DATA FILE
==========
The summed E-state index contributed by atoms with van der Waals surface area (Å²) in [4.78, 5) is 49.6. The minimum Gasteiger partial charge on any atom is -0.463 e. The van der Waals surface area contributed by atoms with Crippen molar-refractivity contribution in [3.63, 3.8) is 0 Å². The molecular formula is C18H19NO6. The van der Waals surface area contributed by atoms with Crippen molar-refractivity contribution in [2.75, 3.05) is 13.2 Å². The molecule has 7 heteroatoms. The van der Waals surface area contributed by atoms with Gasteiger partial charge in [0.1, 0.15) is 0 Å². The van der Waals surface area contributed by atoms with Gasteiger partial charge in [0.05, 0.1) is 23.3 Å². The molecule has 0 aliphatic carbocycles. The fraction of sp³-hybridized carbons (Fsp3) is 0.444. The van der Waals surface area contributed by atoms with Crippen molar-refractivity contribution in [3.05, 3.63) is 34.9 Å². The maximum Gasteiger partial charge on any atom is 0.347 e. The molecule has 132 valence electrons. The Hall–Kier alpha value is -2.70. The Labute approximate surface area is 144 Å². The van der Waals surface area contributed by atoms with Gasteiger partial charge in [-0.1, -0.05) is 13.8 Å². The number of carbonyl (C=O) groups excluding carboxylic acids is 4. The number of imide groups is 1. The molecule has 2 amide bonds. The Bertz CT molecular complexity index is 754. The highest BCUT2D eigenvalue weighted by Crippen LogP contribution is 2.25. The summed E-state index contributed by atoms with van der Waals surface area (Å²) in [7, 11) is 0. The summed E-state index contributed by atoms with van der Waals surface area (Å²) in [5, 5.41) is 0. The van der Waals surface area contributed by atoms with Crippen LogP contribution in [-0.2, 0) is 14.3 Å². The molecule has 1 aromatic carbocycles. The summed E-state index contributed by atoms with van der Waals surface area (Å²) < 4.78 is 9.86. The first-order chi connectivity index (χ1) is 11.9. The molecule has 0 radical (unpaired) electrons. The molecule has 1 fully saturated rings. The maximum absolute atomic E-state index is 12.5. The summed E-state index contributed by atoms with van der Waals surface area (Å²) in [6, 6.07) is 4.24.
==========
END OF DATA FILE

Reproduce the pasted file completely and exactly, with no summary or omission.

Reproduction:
The summed E-state index contributed by atoms with van der Waals surface area (Å²) in [4.78, 5) is 49.6. The minimum Gasteiger partial charge on any atom is -0.463 e. The van der Waals surface area contributed by atoms with Crippen molar-refractivity contribution in [3.63, 3.8) is 0 Å². The molecular formula is C18H19NO6. The van der Waals surface area contributed by atoms with Crippen molar-refractivity contribution in [2.75, 3.05) is 13.2 Å². The molecule has 7 heteroatoms. The van der Waals surface area contributed by atoms with Gasteiger partial charge in [0.1, 0.15) is 0 Å². The van der Waals surface area contributed by atoms with Gasteiger partial charge in [0.05, 0.1) is 23.3 Å². The molecule has 0 aliphatic carbocycles. The fraction of sp³-hybridized carbons (Fsp3) is 0.444. The van der Waals surface area contributed by atoms with Crippen molar-refractivity contribution in [3.05, 3.63) is 34.9 Å². The maximum Gasteiger partial charge on any atom is 0.347 e. The molecule has 132 valence electrons. The Hall–Kier alpha value is -2.70. The Labute approximate surface area is 144 Å². The van der Waals surface area contributed by atoms with Gasteiger partial charge in [-0.1, -0.05) is 13.8 Å². The number of carbonyl (C=O) groups excluding carboxylic acids is 4. The number of imide groups is 1. The molecule has 2 amide bonds. The Bertz CT molecular complexity index is 754. The highest BCUT2D eigenvalue weighted by Crippen LogP contribution is 2.25. The summed E-state index contributed by atoms with van der Waals surface area (Å²) in [7, 11) is 0. The summed E-state index contributed by atoms with van der Waals surface area (Å²) in [5, 5.41) is 0. The van der Waals surface area contributed by atoms with Crippen LogP contribution in [-0.2, 0) is 14.3 Å². The molecule has 1 aromatic carbocycles. The summed E-state index contributed by atoms with van der Waals surface area (Å²) < 4.78 is 9.86. The first-order chi connectivity index (χ1) is 11.9. The molecule has 0 radical (unpaired) electrons. The molecule has 1 fully saturated rings. The maximum absolute atomic E-state index is 12.5. The summed E-state index contributed by atoms with van der Waals surface area (Å²) in [6, 6.07) is 4.24.